Foreign spies recruited government employee for classified information, says ASIO

By Shannon Jenkins

Thursday March 18, 2021

ASIO head Mike Burgess
ASIO head Mike Burgess. (AAP Image/Mick Tsikas)

The Australian Security Intelligence Organisation (ASIO) cancelled a government staffer’s security clearance last year after foreign spies successfully recruited the employee, agency head Mike Burgess has revealed.

In his second annual threat assessment on Wednesday, the director-general said that one of ASIO’s investigations in 2020 focused on a “nest of spies” that was operating in Australia.

The spies, according to Burgess “developed targeted relationships with current and former politicians, a foreign embassy and a state police service”.

They also monitored their country’s diaspora community, tried to obtain classified information about Australia’s trade relationships, and even asked a public servant to provide information on security protocols at a major airport.

“They successfully cultivated and recruited an Australian government security clearance holder who had access to sensitive details of defence technology,” Burgess revealed.

“ASIO acted. We investigated, identified and verified the activity. We cancelled the government employee’s security clearance. We confronted the foreign spies, and quietly and professionally removed them from Australia.”

READ MORE: ASIO ramps up investigations into foreign attempts to ‘secretly co-opt’ Australian politicians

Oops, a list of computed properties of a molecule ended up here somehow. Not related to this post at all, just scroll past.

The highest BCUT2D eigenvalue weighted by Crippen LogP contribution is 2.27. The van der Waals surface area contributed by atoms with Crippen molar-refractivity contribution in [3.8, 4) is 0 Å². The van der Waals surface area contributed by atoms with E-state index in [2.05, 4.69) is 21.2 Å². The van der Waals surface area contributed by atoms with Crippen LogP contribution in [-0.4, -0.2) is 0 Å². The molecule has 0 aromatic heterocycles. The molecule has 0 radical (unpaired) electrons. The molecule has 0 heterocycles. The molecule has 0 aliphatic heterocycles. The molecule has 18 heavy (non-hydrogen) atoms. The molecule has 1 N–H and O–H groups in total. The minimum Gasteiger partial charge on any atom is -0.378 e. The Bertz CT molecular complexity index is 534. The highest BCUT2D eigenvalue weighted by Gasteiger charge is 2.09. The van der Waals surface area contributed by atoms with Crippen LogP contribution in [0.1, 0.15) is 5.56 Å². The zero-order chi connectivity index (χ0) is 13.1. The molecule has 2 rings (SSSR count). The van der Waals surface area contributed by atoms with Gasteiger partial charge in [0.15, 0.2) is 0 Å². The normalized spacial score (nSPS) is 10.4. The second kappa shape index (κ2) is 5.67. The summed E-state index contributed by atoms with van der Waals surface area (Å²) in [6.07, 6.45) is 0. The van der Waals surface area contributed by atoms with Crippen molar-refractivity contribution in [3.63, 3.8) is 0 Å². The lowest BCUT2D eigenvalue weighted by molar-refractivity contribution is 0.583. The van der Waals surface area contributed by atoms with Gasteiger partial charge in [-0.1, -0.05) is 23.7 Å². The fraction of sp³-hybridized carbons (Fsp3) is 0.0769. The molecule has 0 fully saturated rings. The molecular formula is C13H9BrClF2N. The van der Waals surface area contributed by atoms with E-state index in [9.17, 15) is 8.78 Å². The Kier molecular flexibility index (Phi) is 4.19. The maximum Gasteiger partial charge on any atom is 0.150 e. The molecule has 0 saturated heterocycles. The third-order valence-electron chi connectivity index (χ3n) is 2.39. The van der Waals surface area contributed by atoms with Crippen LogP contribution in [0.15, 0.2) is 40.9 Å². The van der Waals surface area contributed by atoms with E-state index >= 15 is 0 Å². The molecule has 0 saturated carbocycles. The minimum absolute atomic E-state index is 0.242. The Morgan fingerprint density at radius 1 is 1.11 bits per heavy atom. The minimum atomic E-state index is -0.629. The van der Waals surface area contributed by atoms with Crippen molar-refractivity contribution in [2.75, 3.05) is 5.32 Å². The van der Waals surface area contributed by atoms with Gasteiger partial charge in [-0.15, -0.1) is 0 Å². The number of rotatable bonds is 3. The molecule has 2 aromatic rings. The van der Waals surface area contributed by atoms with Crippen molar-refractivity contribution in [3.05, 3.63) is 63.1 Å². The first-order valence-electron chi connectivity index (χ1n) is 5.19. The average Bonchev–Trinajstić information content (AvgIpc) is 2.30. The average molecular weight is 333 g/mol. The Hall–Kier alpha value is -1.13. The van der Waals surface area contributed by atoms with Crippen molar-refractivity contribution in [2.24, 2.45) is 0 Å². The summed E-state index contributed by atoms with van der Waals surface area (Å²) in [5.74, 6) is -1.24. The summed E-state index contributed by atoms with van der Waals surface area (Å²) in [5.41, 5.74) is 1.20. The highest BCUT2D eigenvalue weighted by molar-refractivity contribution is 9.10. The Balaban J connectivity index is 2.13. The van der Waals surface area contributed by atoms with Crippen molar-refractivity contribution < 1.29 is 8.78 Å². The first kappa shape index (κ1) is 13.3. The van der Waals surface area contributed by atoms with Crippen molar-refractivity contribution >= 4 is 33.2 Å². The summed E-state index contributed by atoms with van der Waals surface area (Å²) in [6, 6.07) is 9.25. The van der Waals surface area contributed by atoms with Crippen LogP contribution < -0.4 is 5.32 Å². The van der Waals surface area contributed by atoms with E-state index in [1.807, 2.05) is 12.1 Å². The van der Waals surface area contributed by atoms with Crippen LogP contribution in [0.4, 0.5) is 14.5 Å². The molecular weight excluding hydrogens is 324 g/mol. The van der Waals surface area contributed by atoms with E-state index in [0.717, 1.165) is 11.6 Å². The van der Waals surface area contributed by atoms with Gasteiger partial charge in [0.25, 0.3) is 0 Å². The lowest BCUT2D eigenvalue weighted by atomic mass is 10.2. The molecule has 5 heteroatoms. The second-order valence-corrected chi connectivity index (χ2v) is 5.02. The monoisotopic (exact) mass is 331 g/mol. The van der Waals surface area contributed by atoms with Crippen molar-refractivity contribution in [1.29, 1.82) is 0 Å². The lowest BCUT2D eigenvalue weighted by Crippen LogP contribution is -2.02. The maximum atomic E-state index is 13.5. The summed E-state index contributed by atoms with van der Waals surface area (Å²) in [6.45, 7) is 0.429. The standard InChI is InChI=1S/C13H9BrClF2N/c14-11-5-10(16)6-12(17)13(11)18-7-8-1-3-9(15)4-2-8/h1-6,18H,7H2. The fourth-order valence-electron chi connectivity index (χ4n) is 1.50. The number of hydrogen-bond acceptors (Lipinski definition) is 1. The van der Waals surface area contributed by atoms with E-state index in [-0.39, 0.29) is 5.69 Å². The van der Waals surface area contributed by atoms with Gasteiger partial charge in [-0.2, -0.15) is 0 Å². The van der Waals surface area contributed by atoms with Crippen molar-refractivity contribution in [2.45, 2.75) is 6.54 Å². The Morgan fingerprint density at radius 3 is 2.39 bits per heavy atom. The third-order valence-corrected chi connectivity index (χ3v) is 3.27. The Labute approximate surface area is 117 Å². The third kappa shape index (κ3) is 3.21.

The spies were from a particular foreign intelligence service that was “not from a country in our region”, Burgess noted.

“And no, I’m not going to name the country. That would be an unnecessary distraction. My focus is on detecting harm and dealing with it—professionally and privately, wherever possible, just as we did in the instance I’ve described,” he said.

He warned that Australia’s secrets, sovereignty and safety is at stake, and rejected suggestions that ASIO should “turn a blind eye to espionage and interference to avoid upsetting the foreign governments”.

The director-general revealed that over the past year, a “significant number” — in the double figures — of foreign spies and their proxies have either been removed from Australia or “rendered inoperative”.

Last year Burgess told Senate Estimates that ASIO had disrupted a plot to infiltrate the national intelligence community, involving an Australia-based foreign national and a team of foreign intelligence officers.

They were attempting to recruit Australian security clearance holders to obtain information about Australia’s intelligence capabilities, but ASIO disrupted the plot.

READ MORE: Level of foreign interference highest within local government, ASIO boss says


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